Overwintering is not an easy task for any kind of creature because our cells don't survive the cold very well. And those animals that live in the cold have various ways of surviving the cold. For example, bears can hibernate; seals have a lot of blubber; and humans can keep out the cold by finding shelter and wearing clothes and shoes. But plants that grow in cold climates also need a variety of methods to survive the winter.

If the temperature drops low enough, even the most hardy trees freeze and cells die. So how do trees survive sub-zero temperatures? While the subterranean part of the tree is kept relatively warm by being insulated by a layer of snow, the bare parts of the tree are not protected in any way.

What causes trees to become particularly frost-resistant in winter? It turns out that this frost-resistant skill of trees has evolved over tens of millions of years. In order to adapt to changes in their surroundings, they use the method of "sleeping" each year to cope with the cold winter. We know that the growth of trees consumes nutrients, and trees grow rapidly in spring and summer, and the depletion of nutrients exceeds the accumulation, so the ability to protect against freezing is also weak. But in autumn and winter, things are different. At this time, the temperature is high during the day, the sunshine is strong, the photosynthesis of the leaves is strong, and the temperature is low at night, the tree grows slowly, the nutrient consumption is less, and the accumulation is a lot, so the longer the tree, the more fat storage. Small branches became big trees, and gradually the trees began to have a strong ability to resist the cold.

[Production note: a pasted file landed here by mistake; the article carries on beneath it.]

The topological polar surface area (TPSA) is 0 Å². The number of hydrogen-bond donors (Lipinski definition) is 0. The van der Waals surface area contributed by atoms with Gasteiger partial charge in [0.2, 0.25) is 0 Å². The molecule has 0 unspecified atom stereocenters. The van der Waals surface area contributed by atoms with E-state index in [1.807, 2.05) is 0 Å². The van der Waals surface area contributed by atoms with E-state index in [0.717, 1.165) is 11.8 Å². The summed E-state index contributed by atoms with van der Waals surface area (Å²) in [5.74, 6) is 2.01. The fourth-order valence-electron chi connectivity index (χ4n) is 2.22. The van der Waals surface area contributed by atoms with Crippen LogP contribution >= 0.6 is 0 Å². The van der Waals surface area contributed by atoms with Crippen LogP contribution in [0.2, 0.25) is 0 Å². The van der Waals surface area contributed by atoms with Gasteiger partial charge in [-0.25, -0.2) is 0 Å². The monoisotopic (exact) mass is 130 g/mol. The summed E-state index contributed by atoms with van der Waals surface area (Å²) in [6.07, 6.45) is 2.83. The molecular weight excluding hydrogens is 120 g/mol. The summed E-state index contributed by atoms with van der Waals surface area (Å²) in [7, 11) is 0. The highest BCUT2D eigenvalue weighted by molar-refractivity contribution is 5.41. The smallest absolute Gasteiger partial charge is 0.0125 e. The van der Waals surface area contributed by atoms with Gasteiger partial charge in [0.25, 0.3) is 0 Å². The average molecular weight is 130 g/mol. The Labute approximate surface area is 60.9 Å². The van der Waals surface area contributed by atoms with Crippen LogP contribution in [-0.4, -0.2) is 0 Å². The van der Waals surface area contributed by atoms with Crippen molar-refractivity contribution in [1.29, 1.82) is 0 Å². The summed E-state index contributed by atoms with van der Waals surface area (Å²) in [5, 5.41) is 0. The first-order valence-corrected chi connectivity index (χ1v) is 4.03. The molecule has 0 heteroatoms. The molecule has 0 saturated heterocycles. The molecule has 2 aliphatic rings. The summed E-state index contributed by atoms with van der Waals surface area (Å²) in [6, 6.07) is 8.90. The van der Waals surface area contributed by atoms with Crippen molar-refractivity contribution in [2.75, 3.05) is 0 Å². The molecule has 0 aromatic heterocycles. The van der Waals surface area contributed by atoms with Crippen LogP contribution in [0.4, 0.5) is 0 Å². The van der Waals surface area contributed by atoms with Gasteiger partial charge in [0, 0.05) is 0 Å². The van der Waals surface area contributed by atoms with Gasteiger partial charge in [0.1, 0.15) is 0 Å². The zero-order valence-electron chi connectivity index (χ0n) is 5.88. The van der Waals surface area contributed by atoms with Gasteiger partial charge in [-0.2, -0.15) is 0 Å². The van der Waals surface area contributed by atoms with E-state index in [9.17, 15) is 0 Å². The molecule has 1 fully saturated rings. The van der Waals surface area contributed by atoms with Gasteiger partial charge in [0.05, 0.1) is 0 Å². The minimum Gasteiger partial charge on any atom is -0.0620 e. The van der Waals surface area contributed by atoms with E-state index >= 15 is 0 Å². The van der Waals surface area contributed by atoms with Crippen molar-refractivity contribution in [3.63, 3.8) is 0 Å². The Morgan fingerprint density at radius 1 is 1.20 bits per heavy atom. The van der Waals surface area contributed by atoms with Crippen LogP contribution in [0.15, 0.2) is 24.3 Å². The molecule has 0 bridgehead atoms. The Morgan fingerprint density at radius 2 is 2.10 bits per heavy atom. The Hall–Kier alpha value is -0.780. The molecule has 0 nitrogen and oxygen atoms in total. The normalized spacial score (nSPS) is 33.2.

Many plants die each winter and grow back in spring. But the tree is too big to regrow every year. Besides sleeping, they have other strange ways to survive the winter. In some cases, for example, they turn themselves into a glassy state. This happens when the water temperature in the tree cells drops below freezing. Once the tree cells are in a glassy state, it doesn't matter how cold the outside environment is, because the cells are already in a state of being protected from harm.

To survive cold winters, trees begin preparing for "cold adaptation" in late summer, which involves a series of physiological changes in leaves, stems, and roots. Starch that accumulates in trees in the fall is converted into sugar and some even fat in winter. These are cold-proof substances that prevent cells from freezing. If you take the sliced tissue of the tree and look at it under the microscope, you will also find an interesting phenomenon! The cells that are usually connected to each other are broken in winter, and the cell walls and protoplasm also leave. Small changes invisible to the naked eye have a huge impact on a plant's frost resistance, and when the tissue freezes, it eschews the most important part of the cell, the protoplasm, which is immune to intercellular freezing, ensuring the tree's foundation for life.